According to him, “Today, some brokers will still take quotes from companies that can no longer pay claims and when they get that rate, they go to the ones that can pay claims and tell them to participate. So if recapitalisation is the only way to address some of the ills, so be it.”
The CEO said the industry needed to increase the level of public trust in the sector so that patronage could be guaranteed. He recommended that one of the ways to achieve this end was to train emerging professionals to execute insurance business the right way.
Millennials to the rescue: He went further to say that, “If I tell you that the issue of corporation is going to be resolved in my time, I am not sure. The issue remains that we can’t find a perfect market. But can it be improved? The answer is ‘yes.’ How do we address the gap in the level of trust that outsiders have in us? It is not for those of us who want to bow out of the industry soon.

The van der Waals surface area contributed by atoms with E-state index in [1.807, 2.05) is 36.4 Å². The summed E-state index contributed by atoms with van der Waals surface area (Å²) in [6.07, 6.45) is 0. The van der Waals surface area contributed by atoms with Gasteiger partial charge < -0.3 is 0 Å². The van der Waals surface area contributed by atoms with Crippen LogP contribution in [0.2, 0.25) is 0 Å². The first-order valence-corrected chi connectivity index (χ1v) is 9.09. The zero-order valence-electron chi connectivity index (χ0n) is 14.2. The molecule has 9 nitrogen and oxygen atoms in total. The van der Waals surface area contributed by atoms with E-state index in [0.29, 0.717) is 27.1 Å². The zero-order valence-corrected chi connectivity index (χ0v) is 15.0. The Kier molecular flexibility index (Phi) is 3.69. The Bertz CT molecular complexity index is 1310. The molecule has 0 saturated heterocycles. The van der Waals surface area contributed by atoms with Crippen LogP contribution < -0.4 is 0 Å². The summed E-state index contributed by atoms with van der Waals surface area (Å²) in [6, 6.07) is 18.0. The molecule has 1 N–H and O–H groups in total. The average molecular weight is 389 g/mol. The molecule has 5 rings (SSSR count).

It is a case for the young ones, the millennials that are organised. That is why we have been training the millennials to be innovative. When they come up with innovations, they might not produce immediate result but the result will come at the future and at that time, the millennials are the leaders of the industry.”
(READ FURTHER: NAICOM raises capital base for insurance firms by over 100%)
Applications across Nigeria, South Africa and Kenya now open for the 2021 Facebook Community Accelerator Program
The selected leaders will spend five months learning from experts, coaches and a customised curriculum so they can strengthen their community.
Today, Facebook is inviting community leaders from Nigeria, South Africa and Kenya to apply for the 2021 Facebook Community Accelerator Program—a program that offers participants training, mentorship and up to $50,000 USD in funds to invest in an initiative that extends their community’s positive impact.